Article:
ALEX BRUMMER: Britain is drowning in a wave of sewage

ALEX BRUMMER: We should jail water company bosses if they keep drowning Britain under this tidal wave of sewage

Britain is being utterly drenched in pollution. Our streams, rivers and oceans are treated as open sewers by giant water companies, which pour torrents of human waste into them year after year.

In 2021 alone, there were 375,000 untreated sewage spills into rivers: a mountain of filth threatening our natural beauty and delicate ecosystems.

It is a scandal that infuriates people everywhere. Data reveals the nine biggest water companies — including Thames Water, United Utilities and Severn Trent — received some 2,800 written warnings and ‘enforcement actions’ in the past seven years from the Environment Agency.

Has it made a difference? Hardly. Britain has some of Europe’s lowest water quality.

Clearly, the Government needs to take a firm stand. Yet there is little sign of the requisite urgency.

 ALEX BRUMMER: In 2021 alone, there were 375,000 untreated sewage spills into rivers 


This week, the Mail reported that Environment Secretary Therese Coffey intends to roll back on plans that would have seen water firms fined up to £250 million for persistent sewage spills. She is said to see this as ‘disproportionate’.

The current maximum fine is just £250,000 — a paltry sum when Thames Water, to name just one, has annual revenues of almost £2.2 billion per year.

Many readers will remember when British travellers to the Continent were advised to drink only bottled water. Now foreign tourists are greeted with ‘Don’t Swim’ signs on our sewage-lashed beaches.

How has it all gone so badly wrong? When regional water companies in England and Wales were privatised in 1989 — in one of the last acts of Margaret Thatcher’s free-market government — it was meant to be an opportunity for UK private investors, pension and other investment funds to have a direct stake in how the formerly municipally owned firms were run.

The idea was that the proverbial ‘invisible hand’ of the market would bring efficiency and competitiveness, driving down prices and improving services. In this brave new vision, privatisation would herald new investment in reliable pipes and pumping systems, plus clean up rivers and coasts and ensure safe sewage disposal.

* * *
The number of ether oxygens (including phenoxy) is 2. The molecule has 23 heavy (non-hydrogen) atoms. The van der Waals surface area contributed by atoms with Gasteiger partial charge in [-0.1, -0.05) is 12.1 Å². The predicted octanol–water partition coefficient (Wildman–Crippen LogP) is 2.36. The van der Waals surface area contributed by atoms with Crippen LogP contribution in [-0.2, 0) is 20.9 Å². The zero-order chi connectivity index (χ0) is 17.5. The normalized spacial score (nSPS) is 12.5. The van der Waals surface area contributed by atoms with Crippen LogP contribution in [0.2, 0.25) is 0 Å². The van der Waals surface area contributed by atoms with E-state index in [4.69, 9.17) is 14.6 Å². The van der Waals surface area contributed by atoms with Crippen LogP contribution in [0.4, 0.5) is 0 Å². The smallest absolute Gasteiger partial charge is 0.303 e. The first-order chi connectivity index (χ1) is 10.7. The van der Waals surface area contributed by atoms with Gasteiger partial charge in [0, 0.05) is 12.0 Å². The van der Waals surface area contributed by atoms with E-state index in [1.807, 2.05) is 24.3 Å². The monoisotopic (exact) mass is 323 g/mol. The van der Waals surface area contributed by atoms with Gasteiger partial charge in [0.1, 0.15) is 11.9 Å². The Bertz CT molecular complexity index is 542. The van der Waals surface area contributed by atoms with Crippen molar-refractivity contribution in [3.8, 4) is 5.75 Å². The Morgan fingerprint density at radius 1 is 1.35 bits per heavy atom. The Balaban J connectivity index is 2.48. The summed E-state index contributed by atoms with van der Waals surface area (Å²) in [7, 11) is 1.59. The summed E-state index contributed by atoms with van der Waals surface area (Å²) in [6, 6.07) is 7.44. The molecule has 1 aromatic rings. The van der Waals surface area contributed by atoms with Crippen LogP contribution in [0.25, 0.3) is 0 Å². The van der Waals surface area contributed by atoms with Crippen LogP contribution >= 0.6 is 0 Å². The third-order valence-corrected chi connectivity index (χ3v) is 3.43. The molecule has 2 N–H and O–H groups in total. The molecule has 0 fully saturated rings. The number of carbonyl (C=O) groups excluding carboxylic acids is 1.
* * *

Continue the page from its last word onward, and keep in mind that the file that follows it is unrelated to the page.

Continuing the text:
None of it has worked as intended. Regulator Ofwat has failed to ensure sufficient investment in the system.

Consumers are still being ripped off, leaks are not swiftly repaired and modern infrastructure is yet to be installed. Drought orders persist on our famously rain-lashed island. Swimmers, rowers and anglers often cannot enjoy their hobbies without dealing with sewage bobbing about them.

If ever government needed to show some bottle, it is in dealing with the water giants.

Rapacious: If ever government needed to show some bottle, it is in dealing with the water giants (Pictured: Lake Windemere in the Lake District, 2022)

Yet ministers in Rishi Sunak’s ultra-cautious administration fear aggravating the polluters. The Prime Minister talks a fairly strong game, calling sewage spills ‘appalling’. But he does not match words with action.

All this is offering Labour an open goal, with shadow environment secretary Jim McMahon telling voters, more or less unchallenged: ‘The Tories have turned their backs on you — they’ve allowed the places you care about to become an open sewer.’

The truth is more nuanced. Of course the Government cares about this politically damaging problem.

But Ms Coffey fears that by making sworn enemies of the water giants, she could deter them from making the badly needed investment to clean up the waterways. If they do not pay, the burden will fall on already squeezed taxpayers.

Nevertheless, she needs to do a lot more — and fast.

The truth is rapacious overseas owners are destroying the Thatcherite ideal. An obsession with short-term profits means that cash returns for these, in the shape of dividends — together with fat-cat pay for those at the top — have made Britain’s water industry a honeypot.